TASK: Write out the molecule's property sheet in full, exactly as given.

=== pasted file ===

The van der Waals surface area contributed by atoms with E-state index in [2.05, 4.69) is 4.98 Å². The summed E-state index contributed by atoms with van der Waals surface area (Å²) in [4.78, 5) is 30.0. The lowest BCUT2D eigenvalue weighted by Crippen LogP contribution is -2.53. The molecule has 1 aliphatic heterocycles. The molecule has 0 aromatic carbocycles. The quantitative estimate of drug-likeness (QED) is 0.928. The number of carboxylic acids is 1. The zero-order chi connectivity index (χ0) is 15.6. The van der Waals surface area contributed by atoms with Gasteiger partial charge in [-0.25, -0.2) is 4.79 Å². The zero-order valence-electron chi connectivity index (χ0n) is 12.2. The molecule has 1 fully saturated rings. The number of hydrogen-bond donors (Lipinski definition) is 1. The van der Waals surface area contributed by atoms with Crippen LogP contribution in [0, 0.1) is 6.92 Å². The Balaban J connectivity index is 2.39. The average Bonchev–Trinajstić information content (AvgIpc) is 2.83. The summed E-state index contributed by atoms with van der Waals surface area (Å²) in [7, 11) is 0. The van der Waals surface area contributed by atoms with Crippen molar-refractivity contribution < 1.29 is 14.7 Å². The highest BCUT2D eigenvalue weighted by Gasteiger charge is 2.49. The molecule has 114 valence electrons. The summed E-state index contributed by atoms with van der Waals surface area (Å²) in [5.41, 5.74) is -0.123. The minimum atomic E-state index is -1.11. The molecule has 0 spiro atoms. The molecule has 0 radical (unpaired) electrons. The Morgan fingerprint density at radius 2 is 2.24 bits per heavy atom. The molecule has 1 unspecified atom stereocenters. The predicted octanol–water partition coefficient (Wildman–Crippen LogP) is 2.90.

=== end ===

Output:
The van der Waals surface area contributed by atoms with E-state index in [2.05, 4.69) is 4.98 Å². The summed E-state index contributed by atoms with van der Waals surface area (Å²) in [4.78, 5) is 30.0. The lowest BCUT2D eigenvalue weighted by Crippen LogP contribution is -2.53. The molecule has 1 aliphatic heterocycles. The molecule has 0 aromatic carbocycles. The quantitative estimate of drug-likeness (QED) is 0.928. The number of carboxylic acids is 1. The zero-order chi connectivity index (χ0) is 15.6. The van der Waals surface area contributed by atoms with Gasteiger partial charge in [-0.25, -0.2) is 4.79 Å². The zero-order valence-electron chi connectivity index (χ0n) is 12.2. The molecule has 1 fully saturated rings. The number of hydrogen-bond donors (Lipinski definition) is 1. The van der Waals surface area contributed by atoms with Crippen LogP contribution in [0, 0.1) is 6.92 Å². The Balaban J connectivity index is 2.39. The average Bonchev–Trinajstić information content (AvgIpc) is 2.83. The summed E-state index contributed by atoms with van der Waals surface area (Å²) in [7, 11) is 0. The van der Waals surface area contributed by atoms with Crippen molar-refractivity contribution < 1.29 is 14.7 Å². The highest BCUT2D eigenvalue weighted by Gasteiger charge is 2.49. The molecule has 114 valence electrons. The summed E-state index contributed by atoms with van der Waals surface area (Å²) in [5.41, 5.74) is -0.123. The minimum atomic E-state index is -1.11. The molecule has 0 spiro atoms. The molecule has 0 radical (unpaired) electrons. The Morgan fingerprint density at radius 2 is 2.24 bits per heavy atom. The molecule has 1 unspecified atom stereocenters. The predicted octanol–water partition coefficient (Wildman–Crippen LogP) is 2.90.